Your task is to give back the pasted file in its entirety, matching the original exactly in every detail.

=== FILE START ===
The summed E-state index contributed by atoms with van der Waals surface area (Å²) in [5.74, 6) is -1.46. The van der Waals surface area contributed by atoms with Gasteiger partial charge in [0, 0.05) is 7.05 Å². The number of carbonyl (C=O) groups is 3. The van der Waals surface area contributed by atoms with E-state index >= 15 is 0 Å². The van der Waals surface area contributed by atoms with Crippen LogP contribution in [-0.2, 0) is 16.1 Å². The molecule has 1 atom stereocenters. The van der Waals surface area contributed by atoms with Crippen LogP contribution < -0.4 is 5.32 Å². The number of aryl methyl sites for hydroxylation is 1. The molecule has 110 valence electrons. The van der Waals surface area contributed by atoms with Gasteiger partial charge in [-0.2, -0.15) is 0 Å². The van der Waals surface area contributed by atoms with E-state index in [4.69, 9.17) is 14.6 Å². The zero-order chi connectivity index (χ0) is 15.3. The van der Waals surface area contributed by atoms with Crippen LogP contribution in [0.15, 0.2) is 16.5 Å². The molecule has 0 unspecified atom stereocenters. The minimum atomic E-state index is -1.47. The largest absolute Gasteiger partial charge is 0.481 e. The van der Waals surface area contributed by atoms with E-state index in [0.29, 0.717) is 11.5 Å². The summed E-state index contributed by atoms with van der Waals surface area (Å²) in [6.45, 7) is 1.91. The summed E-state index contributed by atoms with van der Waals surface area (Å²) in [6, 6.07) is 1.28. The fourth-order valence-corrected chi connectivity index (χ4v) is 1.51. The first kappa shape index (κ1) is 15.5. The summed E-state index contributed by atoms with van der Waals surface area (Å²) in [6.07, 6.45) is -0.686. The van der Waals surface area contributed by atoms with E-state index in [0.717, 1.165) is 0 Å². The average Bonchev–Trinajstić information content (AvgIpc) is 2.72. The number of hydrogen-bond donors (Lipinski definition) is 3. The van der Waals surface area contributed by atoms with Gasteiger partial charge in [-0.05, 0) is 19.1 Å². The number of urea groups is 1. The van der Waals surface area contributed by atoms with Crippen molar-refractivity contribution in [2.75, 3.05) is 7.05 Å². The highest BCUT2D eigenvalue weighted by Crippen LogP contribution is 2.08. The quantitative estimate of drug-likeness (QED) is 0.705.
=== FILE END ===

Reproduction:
The summed E-state index contributed by atoms with van der Waals surface area (Å²) in [5.74, 6) is -1.46. The van der Waals surface area contributed by atoms with Gasteiger partial charge in [0, 0.05) is 7.05 Å². The number of carbonyl (C=O) groups is 3. The van der Waals surface area contributed by atoms with E-state index >= 15 is 0 Å². The van der Waals surface area contributed by atoms with Crippen LogP contribution in [-0.2, 0) is 16.1 Å². The molecule has 1 atom stereocenters. The van der Waals surface area contributed by atoms with Crippen LogP contribution < -0.4 is 5.32 Å². The number of aryl methyl sites for hydroxylation is 1. The molecule has 110 valence electrons. The van der Waals surface area contributed by atoms with Gasteiger partial charge in [-0.2, -0.15) is 0 Å². The van der Waals surface area contributed by atoms with E-state index in [4.69, 9.17) is 14.6 Å². The zero-order chi connectivity index (χ0) is 15.3. The van der Waals surface area contributed by atoms with Crippen LogP contribution in [0.15, 0.2) is 16.5 Å². The molecule has 0 unspecified atom stereocenters. The minimum atomic E-state index is -1.47. The largest absolute Gasteiger partial charge is 0.481 e. The van der Waals surface area contributed by atoms with E-state index in [0.29, 0.717) is 11.5 Å². The summed E-state index contributed by atoms with van der Waals surface area (Å²) in [6.45, 7) is 1.91. The summed E-state index contributed by atoms with van der Waals surface area (Å²) in [6, 6.07) is 1.28. The fourth-order valence-corrected chi connectivity index (χ4v) is 1.51. The first kappa shape index (κ1) is 15.5. The summed E-state index contributed by atoms with van der Waals surface area (Å²) in [6.07, 6.45) is -0.686. The van der Waals surface area contributed by atoms with E-state index in [0.717, 1.165) is 0 Å². The average Bonchev–Trinajstić information content (AvgIpc) is 2.72. The number of hydrogen-bond donors (Lipinski definition) is 3. The van der Waals surface area contributed by atoms with Gasteiger partial charge in [-0.05, 0) is 19.1 Å². The number of urea groups is 1. The van der Waals surface area contributed by atoms with Crippen molar-refractivity contribution in [2.75, 3.05) is 7.05 Å². The highest BCUT2D eigenvalue weighted by Crippen LogP contribution is 2.08. The quantitative estimate of drug-likeness (QED) is 0.705.